Subject headings are words and phrases which constitute a "controlled vocabulary" to categorize books by subject. Subject headings often indicate the contents of books in terms that their titles do not use, which often may be very general. Subject headings in online databases are often referred to as descriptors, but they serve the same purpose in locating valuable resources. Using a "keyword" search will identify catalog entries that contain those specific terms which can add value to a search; however, the terms can be found anywhere (author, publisher, title, etc.), so your search results will be less targeted if you use keywords than if you search for subject headings or descriptors.
Use general subject headings for searching a broad topic or more specific subject headings for a specific text, film, or play. You will find (more) headings specific to the subject category within the left-hand facets in our online catalog, BobCat. If you want to see the subject headings for a specific title, click on the "details" link in the title record.
Critical works are classified and sorted by author's name, dates of birth and death, and the subheading, Criticism and Interpretation. Here are some examples:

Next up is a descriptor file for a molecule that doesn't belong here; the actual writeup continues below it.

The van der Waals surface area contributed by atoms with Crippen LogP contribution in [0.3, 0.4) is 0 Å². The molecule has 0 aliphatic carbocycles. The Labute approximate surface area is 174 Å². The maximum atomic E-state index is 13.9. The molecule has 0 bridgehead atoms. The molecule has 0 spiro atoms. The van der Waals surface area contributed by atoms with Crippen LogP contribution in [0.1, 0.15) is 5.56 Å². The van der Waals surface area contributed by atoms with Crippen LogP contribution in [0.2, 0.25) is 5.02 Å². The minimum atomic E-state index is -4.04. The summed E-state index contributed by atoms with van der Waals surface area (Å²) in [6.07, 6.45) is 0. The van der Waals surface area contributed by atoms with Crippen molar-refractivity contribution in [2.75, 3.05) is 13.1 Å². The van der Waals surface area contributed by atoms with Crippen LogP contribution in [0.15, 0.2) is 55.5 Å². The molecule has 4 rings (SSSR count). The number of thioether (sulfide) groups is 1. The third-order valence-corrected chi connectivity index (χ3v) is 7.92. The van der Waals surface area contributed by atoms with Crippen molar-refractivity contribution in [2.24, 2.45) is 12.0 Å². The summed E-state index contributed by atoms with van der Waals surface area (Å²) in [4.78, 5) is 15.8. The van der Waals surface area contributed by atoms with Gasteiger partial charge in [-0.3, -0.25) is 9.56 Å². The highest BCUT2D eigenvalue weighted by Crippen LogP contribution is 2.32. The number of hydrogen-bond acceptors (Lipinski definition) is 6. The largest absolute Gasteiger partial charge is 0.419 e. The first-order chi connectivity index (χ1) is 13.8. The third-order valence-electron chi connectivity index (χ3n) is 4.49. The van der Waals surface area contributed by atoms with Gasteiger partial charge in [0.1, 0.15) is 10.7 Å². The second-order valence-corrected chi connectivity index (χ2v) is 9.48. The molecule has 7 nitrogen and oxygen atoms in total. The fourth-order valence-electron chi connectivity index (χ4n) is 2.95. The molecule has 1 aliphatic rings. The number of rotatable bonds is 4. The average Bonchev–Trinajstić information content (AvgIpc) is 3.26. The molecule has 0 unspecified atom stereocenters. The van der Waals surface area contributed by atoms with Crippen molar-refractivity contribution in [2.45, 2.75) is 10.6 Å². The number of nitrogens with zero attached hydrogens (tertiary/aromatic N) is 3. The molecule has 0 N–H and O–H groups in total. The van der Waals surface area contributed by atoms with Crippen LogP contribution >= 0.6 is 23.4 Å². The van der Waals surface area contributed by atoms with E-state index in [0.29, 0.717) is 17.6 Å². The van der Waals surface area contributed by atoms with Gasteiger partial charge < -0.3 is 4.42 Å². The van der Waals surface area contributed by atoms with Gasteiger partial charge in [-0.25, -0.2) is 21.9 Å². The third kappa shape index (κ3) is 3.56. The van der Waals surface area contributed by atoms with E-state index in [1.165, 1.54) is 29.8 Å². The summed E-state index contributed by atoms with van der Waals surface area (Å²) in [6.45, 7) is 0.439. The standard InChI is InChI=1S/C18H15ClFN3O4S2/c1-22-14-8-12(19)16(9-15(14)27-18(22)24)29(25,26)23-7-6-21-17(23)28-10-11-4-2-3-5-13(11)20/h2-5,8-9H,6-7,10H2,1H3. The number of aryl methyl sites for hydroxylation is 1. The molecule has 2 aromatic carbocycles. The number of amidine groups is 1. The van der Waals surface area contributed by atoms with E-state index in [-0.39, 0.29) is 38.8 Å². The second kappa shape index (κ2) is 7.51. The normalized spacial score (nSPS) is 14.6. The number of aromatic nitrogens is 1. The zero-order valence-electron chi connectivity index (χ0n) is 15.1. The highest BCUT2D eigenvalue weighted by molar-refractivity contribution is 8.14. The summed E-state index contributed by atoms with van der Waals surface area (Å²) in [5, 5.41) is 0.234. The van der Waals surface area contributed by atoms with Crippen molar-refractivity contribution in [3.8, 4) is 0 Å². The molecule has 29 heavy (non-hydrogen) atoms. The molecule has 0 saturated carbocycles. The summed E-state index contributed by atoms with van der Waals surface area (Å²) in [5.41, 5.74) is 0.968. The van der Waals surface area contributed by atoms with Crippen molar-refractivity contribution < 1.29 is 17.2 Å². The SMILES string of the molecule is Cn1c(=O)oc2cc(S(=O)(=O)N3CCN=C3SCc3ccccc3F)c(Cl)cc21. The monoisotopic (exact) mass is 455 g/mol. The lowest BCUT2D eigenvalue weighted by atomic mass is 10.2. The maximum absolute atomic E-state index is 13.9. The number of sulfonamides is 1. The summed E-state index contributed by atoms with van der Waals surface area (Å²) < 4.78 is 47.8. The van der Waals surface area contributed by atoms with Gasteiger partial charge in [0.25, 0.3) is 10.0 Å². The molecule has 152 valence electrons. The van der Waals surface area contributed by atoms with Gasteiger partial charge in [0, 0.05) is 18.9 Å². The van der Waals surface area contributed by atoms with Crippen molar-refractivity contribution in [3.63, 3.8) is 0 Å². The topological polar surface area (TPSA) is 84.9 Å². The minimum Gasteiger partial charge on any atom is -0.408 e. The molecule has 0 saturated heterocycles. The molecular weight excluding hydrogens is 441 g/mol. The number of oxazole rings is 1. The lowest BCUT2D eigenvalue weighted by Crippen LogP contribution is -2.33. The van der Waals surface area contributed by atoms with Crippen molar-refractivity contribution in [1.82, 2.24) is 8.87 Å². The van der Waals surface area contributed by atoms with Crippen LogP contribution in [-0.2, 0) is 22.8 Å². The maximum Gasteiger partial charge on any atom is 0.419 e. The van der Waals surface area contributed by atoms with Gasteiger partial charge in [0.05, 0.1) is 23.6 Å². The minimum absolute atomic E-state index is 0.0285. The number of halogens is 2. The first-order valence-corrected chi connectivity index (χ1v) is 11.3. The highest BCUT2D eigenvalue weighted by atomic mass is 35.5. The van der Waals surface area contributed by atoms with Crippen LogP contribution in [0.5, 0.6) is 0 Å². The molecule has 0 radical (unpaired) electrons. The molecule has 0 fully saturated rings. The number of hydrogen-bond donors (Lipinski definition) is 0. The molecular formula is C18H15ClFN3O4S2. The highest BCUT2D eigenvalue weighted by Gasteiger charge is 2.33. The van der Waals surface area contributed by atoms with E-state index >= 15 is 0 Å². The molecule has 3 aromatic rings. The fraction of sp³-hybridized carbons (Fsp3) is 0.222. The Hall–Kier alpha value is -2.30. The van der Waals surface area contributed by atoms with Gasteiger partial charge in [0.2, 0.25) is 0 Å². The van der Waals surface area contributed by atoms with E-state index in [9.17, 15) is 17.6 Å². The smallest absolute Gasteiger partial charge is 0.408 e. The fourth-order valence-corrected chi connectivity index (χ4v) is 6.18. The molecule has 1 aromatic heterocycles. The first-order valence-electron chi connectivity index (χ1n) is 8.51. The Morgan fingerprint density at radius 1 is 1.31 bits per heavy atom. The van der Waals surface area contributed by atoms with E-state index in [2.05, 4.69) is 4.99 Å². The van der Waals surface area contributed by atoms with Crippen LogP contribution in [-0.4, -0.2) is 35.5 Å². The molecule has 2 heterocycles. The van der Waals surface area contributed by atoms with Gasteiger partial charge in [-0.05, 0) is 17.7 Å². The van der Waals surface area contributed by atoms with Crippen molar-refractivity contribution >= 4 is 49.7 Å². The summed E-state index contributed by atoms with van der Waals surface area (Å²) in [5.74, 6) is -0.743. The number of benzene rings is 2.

Austen, Jane, 1775-1817 - Criticism and interpretation
Whitman, Walt, 1819-1892 - Criticism and interpretation
Morrison, Toni - Criticism and interpretation
The Johns Hopkins Guide to Literary Theory & Criticism is an indispensable resource for scholars and students of literary theory and discourse. Presents a comprehensive historical survey of the field's most important figures, schools, and movements. It includes more than 240 alphabetically arranged entries on critics and theorists, critical schools and movements, and the critical and theoretical innovations of specific countries and historical period.